Corticosteroid therapy of ocular inflammatory diseases and vasculitis has recently been rejuvenated because of new therapeutic modalities that allow the delivery of high-dose corticosteroids to the inside of the eye by the use of implanted slow-release devices or direct intraocular injections. Especially conditions localized to the eye or with predominant ocular involvement or with unilateral ocular disease will profit most from these potent local treatments, with consecutive reduction of systemic therapy. Ciulla et al.[31*] gave a detailed review of these new intraocular corticosteroid delivery techniques and reviewed present-day indications for corticosteroid use in ocular posterior segment disease, including inflammatory diseases and vasculitis. Several articles deal with the new therapeutic modalities applied to uveitis and vasculitis. A German group published an extensive review that included their own work on the use of interferon-a in Behçet vasculitis. They showed that interferon-a is effective in the treatment of ocular Behçet disease, including posterior uveitis and vasculitis resistant to other treatments, and achieved preservation of visual function.[32*] Infliximab, a tumor necrosis factor-a inhibitor, is increasingly used in the treatment of uveitis and ocular vasculitis. Murphy et al.[33] treated a heterogenous group patients with inflammatory conditions, of whom six of seven patients had ocular vasculitic disease, including two cases of retinal vasculitis and four cases of scleritis. In the six patients in whom treatment could be continued, infliximab showed a positive effect, inducing remission in five patients and allowing significant reduction of immunosuppression in all six. One group reported success in the treatment of ocular inflammation in Behçet disease.[34] Thereafter, a larger Japanese series showed the effectiveness of infliximab in the treatment of ocular involvement in Behçet disease.[35*] Infliximab significantly reduced the mean numbers of ocular attacks compared with the pre-infliximab observation period, both in the group treated with 5 mg/kg and in the group treated with 10 mg/kg. The management of tuberculoprotein hypersensitivity vasculitis, sometimes called Eale disease, has not been well established and is often unsuccessful. El-Asrar and Al-Kharashi[36] published a series of 19 patients who were treated aggressively with systemic steroids, antituberculous therapy, full panretinal photocoagulation, and early vitrectomy if necessary.

Vasculitic involvement of the eye should no longer be reduced to retinal vasculitis alone. The emerging term ocular vasculitis should apply to all ocular and periocular lesions caused by a vasculitic process, including episcleritis, scleritis, peripheral ulcerative keratitis, retinal vasculitis, choroidal vasculitis, and optic nerve vasculitis as well as orbital and adnexal lesions. The ophthalmologist should try to classify ocular lesions suspected to be of vasculitic origin within the new classification presented here and derived from the universally accepted classification of systemic vasculitis. This will allow a multidisciplinary approach to the great proportion of cases of ocular vasculitis that are part of a systemic disease.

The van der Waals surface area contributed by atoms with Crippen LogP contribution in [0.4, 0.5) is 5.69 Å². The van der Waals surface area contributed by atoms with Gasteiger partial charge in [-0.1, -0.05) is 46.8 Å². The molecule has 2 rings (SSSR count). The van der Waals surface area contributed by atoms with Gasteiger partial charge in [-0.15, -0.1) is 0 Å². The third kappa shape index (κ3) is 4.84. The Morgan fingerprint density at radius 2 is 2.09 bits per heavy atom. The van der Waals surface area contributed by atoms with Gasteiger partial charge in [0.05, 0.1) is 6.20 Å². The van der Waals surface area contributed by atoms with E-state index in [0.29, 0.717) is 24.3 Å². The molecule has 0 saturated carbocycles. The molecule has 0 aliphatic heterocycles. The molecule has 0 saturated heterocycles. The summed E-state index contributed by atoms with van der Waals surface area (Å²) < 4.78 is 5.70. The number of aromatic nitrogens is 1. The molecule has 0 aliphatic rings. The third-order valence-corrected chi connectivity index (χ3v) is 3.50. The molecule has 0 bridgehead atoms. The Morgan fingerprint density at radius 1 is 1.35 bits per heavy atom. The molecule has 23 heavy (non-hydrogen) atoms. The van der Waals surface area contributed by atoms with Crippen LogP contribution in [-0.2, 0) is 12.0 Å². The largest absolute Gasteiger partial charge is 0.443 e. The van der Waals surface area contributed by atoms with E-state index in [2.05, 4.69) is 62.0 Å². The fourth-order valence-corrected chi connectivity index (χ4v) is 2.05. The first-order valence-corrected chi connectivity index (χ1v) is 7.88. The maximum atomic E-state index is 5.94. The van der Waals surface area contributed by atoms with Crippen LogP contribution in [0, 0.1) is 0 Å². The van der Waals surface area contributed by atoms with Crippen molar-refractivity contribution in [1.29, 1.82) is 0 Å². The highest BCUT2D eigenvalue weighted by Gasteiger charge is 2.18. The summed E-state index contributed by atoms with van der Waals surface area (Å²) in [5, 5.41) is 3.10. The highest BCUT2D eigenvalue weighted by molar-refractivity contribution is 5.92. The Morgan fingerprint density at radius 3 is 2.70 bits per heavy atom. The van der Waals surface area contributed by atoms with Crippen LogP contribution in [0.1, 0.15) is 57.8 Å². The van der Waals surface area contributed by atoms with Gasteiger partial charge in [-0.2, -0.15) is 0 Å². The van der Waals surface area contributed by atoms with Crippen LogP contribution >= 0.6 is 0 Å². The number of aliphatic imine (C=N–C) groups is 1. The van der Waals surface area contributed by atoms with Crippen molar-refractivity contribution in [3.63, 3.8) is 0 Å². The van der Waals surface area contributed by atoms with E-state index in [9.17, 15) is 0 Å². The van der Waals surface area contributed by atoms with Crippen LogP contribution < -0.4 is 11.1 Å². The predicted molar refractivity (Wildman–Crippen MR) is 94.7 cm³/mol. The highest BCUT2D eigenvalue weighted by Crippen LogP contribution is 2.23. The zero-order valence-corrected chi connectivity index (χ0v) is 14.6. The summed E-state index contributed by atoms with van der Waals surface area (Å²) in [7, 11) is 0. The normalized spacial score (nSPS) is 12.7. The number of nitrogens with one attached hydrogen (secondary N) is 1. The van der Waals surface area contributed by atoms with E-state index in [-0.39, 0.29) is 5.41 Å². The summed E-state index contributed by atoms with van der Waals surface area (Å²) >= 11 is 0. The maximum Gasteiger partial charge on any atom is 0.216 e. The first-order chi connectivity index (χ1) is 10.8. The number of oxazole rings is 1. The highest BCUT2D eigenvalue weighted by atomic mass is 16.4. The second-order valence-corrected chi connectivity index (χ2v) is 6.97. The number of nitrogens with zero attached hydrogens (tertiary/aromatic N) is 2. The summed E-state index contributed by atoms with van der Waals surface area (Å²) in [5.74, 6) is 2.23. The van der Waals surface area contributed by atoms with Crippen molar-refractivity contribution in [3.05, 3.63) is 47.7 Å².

Table 1. Classification of Ocular Inflammatory Vasculopathy or Vasculitis

Papers of particular interest, published within the annual period of review, have been highlighted as:

* Of special interest
** Of outstanding interest

Herbort CP, Guex-Crosier Y, LeHoang P: Schematic interpretation of indocyanine green angiography. Ophthalmology 1994, 2:169-176.
Herbort CP, Bodaghi B, LeHoang P: Angiographie au vert d'indocyanine au cours des maladies inflammatoires: principes, interpretation schématique, sémiologie et intérêt clinique. J Fr Ophthalmol 2001, 24:423-447.
Cimino L, Auer C, Herbort CP: Sensitivity of indocyanine green angiography for the follow-up of active inflammatory choriocapillaropathies. Ocul Immunol Inflamm 2000, 8:275-283.
Bouchenaki N, Cimino L, Auer C, et al.: Assessment and classification of choroidal vasculitis in posterior uveitis using indocyanine green angiography. Klin Monatsbl Augenheilkd 2002, 219:243-249.
Jennette JC, Falk RJ: Small-vessel vasculitis. N Engl J Med 1997, 337:1512-1523.
Perez VL, Chavala SH, Ahmed M, et al.: Ocular manifestations and concepts of systemic vasculitides. Surv Ophthalmol 2004, 49:399-418.
** The authors review the ocular lesions found in primary systemic vasculitides. This is a landmark article that represents a step forward in the concept of ocular vasculitis and that promotes the classification of ocular vasculitis following the system universally accepted for systemic vasculitides.
Guex-Crosier Y, Durig J: Anterior segment indocyanine green angiography in anterior scleritis and episcleritis. Ophthalmology 2003, 110:1756-1763.
Probst K, Fijnheer R, Rothova A: Endothelial cell activation and hypercoagulability in ocular Behçet's disease. Am J Ophthalmol 2004, 137:850-857.
Au A, O'Day J: Review of severe vaso-occlusive retinopathy in systemic lupus erythematosus and the antiphospholipid syndrome: associations, visual outcome, complications and treatment. Clin Exp Ophthalmol 2004, 32:87-100.
Herbort CP: Choroiditis, general considerations and classification. In: Essentials in Ophthalmology: Uveitis and Immunological Disorders. Edited by Pleyer U, Mondino B. Berlin, Heidelberg, New York: Springer; 2004:202-208.